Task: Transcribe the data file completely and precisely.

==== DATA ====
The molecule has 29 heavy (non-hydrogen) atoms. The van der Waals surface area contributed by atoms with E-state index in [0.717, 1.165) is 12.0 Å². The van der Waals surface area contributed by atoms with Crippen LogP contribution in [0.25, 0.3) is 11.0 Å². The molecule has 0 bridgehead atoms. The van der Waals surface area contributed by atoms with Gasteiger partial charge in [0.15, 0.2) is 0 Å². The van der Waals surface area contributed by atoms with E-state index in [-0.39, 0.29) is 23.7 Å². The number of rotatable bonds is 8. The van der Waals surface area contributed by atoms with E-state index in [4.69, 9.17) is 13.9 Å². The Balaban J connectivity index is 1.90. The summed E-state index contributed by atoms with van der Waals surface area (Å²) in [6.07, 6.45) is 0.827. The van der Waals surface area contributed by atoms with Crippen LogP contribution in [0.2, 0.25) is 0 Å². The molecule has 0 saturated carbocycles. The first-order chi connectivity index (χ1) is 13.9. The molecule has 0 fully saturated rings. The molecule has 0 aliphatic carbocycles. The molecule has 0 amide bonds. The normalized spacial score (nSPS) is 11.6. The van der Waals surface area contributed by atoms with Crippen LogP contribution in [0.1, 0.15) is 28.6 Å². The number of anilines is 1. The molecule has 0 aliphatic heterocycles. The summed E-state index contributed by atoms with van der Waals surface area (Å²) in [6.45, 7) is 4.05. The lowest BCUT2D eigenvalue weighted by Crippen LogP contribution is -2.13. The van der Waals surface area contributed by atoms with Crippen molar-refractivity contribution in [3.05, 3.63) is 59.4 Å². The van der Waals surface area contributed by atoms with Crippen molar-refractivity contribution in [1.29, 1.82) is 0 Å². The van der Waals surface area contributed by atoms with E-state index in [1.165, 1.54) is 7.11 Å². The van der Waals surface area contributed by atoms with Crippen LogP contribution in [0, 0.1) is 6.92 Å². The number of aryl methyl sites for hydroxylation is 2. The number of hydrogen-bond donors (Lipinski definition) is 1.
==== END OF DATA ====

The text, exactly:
The molecule has 29 heavy (non-hydrogen) atoms. The van der Waals surface area contributed by atoms with E-state index in [0.717, 1.165) is 12.0 Å². The van der Waals surface area contributed by atoms with Crippen LogP contribution in [0.25, 0.3) is 11.0 Å². The molecule has 0 bridgehead atoms. The van der Waals surface area contributed by atoms with Gasteiger partial charge in [0.15, 0.2) is 0 Å². The van der Waals surface area contributed by atoms with E-state index in [-0.39, 0.29) is 23.7 Å². The number of rotatable bonds is 8. The van der Waals surface area contributed by atoms with E-state index in [4.69, 9.17) is 13.9 Å². The Balaban J connectivity index is 1.90. The summed E-state index contributed by atoms with van der Waals surface area (Å²) in [6.07, 6.45) is 0.827. The van der Waals surface area contributed by atoms with Crippen LogP contribution in [0.2, 0.25) is 0 Å². The molecule has 0 saturated carbocycles. The first-order chi connectivity index (χ1) is 13.9. The molecule has 0 fully saturated rings. The molecule has 0 aliphatic carbocycles. The molecule has 0 amide bonds. The normalized spacial score (nSPS) is 11.6. The van der Waals surface area contributed by atoms with Crippen LogP contribution in [0.1, 0.15) is 28.6 Å². The number of anilines is 1. The molecule has 0 aliphatic heterocycles. The summed E-state index contributed by atoms with van der Waals surface area (Å²) in [6.45, 7) is 4.05. The lowest BCUT2D eigenvalue weighted by Crippen LogP contribution is -2.13. The van der Waals surface area contributed by atoms with Crippen molar-refractivity contribution in [3.05, 3.63) is 59.4 Å². The van der Waals surface area contributed by atoms with Crippen molar-refractivity contribution in [1.29, 1.82) is 0 Å². The van der Waals surface area contributed by atoms with E-state index in [1.165, 1.54) is 7.11 Å². The van der Waals surface area contributed by atoms with Crippen LogP contribution in [0, 0.1) is 6.92 Å². The number of aryl methyl sites for hydroxylation is 2. The number of hydrogen-bond donors (Lipinski definition) is 1.